Perception of recycled plastics for improved consumer acceptance through self-reported and physiological measures
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This article aims to provide in-depth insight into how consumers perceive recycled materials in comparison with natural raw materials at both the perceptual and attitudinal levels. To this end, we combined classic self-reported measures of sensory aspects, preferences, environmental attitudes, and consumption habits together with physiological measures of cognitive–emotional processing. Three different materials—two recycled materials, M2 and M3, and one raw material, M1—were chosen for inspection through three different sensory conditions, which we refer to as channels —visual, tactile, and visuo-tactile. The assignation of materials to sensory channels was counterbalanced so that each participant evaluated only one of the materials per channel. Although participants in general were not very accurate in discriminating between the materials, self-reported sensory evaluations showed that M3 (a recycled material that is made to look non-recycled), was clearly less liked. Meanwhile, the psychophysiological analyses revealed higher levels of electrodermal activity for the tactile evaluations of both recycled materials (M2 and M3). Finally, the results from the attitudes and habits evaluations indicate that the participants had positive environmental attitudes yet poor consumption habits. Altogether, these results suggest that some sensorial properties differ between recycled materials and natural raw materials and that there is a chance to improve and implement new consumption habits. The implications of these results are further discussed both in terms of suggestions for designers and methodological recommendations for researchers.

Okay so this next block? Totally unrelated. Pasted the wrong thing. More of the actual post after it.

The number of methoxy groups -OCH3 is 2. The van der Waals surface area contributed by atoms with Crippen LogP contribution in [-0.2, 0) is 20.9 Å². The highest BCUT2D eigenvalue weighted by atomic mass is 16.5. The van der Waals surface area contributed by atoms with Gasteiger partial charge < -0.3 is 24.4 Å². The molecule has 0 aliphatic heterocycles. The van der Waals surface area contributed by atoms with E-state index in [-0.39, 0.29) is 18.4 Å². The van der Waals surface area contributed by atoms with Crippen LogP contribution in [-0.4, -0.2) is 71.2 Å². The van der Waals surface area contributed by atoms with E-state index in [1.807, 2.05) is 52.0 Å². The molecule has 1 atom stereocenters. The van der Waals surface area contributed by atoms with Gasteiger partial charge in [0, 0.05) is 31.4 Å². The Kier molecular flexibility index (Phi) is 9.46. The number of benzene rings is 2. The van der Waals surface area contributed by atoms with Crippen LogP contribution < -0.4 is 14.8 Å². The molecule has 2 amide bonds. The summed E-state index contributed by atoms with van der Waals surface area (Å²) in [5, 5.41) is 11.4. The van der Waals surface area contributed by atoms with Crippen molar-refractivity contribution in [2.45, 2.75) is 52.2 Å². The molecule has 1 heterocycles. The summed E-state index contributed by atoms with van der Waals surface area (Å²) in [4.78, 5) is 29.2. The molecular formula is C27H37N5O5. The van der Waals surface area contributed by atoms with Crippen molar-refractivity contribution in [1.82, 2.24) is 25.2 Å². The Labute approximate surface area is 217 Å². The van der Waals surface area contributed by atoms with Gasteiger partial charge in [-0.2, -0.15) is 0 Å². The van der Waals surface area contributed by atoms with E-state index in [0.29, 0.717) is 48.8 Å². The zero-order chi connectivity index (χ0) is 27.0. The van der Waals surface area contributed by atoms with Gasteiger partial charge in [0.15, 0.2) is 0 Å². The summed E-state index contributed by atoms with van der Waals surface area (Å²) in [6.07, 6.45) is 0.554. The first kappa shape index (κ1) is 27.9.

CitationAbella, A. [et al.]. Perception of recycled plastics for improved consumer acceptance through self-reported and physiological measures. "Sensors (Basel, Switzerland)", 1 Desembre 2022, vol. 22, núm. 23, article 9226, p. 1-22.